Organs marked with an asterisk * can be viewed in colour on the website given near the beginning of Chapter 7.
If you want to find out how the various systems of giraffe work, unfortunately you have to immobilize one to carry out the necessary procedures – an unpleasant experience for the animal. This process in the wild must be used, for example, to put a collar on an individual for ecological studies, to collect semen or blood or to restrain it for more invasive procedures involving blood pressure and respiratory research.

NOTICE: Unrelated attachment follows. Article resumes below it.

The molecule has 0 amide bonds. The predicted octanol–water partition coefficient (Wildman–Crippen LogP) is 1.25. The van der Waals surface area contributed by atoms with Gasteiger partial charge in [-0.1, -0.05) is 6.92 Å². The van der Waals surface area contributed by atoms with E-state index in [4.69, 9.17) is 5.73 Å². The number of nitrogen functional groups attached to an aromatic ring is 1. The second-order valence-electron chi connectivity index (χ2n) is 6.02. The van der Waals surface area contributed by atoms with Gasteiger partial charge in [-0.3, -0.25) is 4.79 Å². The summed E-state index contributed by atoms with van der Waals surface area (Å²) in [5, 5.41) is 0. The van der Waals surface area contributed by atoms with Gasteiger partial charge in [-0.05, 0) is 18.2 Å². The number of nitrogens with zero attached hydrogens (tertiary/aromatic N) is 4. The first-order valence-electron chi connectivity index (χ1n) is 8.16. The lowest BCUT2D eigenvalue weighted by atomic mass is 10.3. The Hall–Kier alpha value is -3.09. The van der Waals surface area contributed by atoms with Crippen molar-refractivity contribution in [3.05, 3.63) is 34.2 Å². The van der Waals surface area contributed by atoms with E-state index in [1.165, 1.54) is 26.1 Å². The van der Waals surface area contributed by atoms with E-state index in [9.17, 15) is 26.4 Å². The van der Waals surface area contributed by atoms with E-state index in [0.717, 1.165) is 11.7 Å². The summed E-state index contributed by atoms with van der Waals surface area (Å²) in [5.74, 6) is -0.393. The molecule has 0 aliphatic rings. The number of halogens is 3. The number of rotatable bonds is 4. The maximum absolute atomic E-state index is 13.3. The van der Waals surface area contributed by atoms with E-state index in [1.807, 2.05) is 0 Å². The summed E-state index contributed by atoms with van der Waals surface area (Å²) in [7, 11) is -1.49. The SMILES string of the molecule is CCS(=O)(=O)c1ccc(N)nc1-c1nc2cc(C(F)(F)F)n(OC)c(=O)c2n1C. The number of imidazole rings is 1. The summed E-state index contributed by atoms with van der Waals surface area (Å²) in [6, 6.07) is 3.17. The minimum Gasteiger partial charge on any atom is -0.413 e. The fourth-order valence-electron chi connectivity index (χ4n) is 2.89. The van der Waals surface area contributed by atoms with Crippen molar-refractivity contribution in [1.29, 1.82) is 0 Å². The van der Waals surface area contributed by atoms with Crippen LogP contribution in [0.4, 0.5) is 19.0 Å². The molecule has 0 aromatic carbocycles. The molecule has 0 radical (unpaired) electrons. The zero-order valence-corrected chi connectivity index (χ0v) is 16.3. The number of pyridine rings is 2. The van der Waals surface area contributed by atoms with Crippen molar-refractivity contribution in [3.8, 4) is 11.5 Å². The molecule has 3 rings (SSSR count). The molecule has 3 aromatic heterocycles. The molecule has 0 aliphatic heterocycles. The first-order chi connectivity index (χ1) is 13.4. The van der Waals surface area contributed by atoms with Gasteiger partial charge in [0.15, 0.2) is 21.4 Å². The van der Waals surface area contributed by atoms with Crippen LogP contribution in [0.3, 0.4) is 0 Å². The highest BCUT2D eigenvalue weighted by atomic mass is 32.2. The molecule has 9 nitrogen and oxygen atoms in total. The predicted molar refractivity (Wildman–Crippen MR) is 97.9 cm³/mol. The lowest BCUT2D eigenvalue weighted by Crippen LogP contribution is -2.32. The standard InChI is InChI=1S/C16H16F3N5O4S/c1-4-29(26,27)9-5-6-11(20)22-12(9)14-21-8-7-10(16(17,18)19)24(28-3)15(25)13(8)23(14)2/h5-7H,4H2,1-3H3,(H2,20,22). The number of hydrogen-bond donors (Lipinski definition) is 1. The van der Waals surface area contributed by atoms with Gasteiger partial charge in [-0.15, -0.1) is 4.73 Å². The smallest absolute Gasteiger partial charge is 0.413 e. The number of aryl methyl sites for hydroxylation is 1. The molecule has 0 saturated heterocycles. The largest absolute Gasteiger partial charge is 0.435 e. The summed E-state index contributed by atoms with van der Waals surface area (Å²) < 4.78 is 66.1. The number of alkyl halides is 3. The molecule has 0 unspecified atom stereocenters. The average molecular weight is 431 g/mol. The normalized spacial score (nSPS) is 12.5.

Vaughan Langman (1973) describes the capture and immobilization of 21 giraffe (19 survived) in South Africa using a combination of fentanyl citrate, azaperone and hyoscine hydrobromide. Nalorphine reversed their reactions and returned the animals to their normal state. Mitchell Bush and Valerius de Vos (1987) over 2 years immobilized 15 giraffe (of which 13 survived) in the Kruger National Park. In the process they refined their use of drugs, in this case employing carfentanil and xylazine (with a variety of reversal drugs) to ensure the best case scenario. Possible disasters arising from anaesthesia include tachycardia, hypotension, cardiac failure or hyperthermia. Although the process may be considered a success if the giraffe survives to walk away to freedom, the animal may actually be in jeopardy for the next week, dying from causes such as radial paralysis, aspiration pneumonia or pulmonary excitement (Langman, 1973).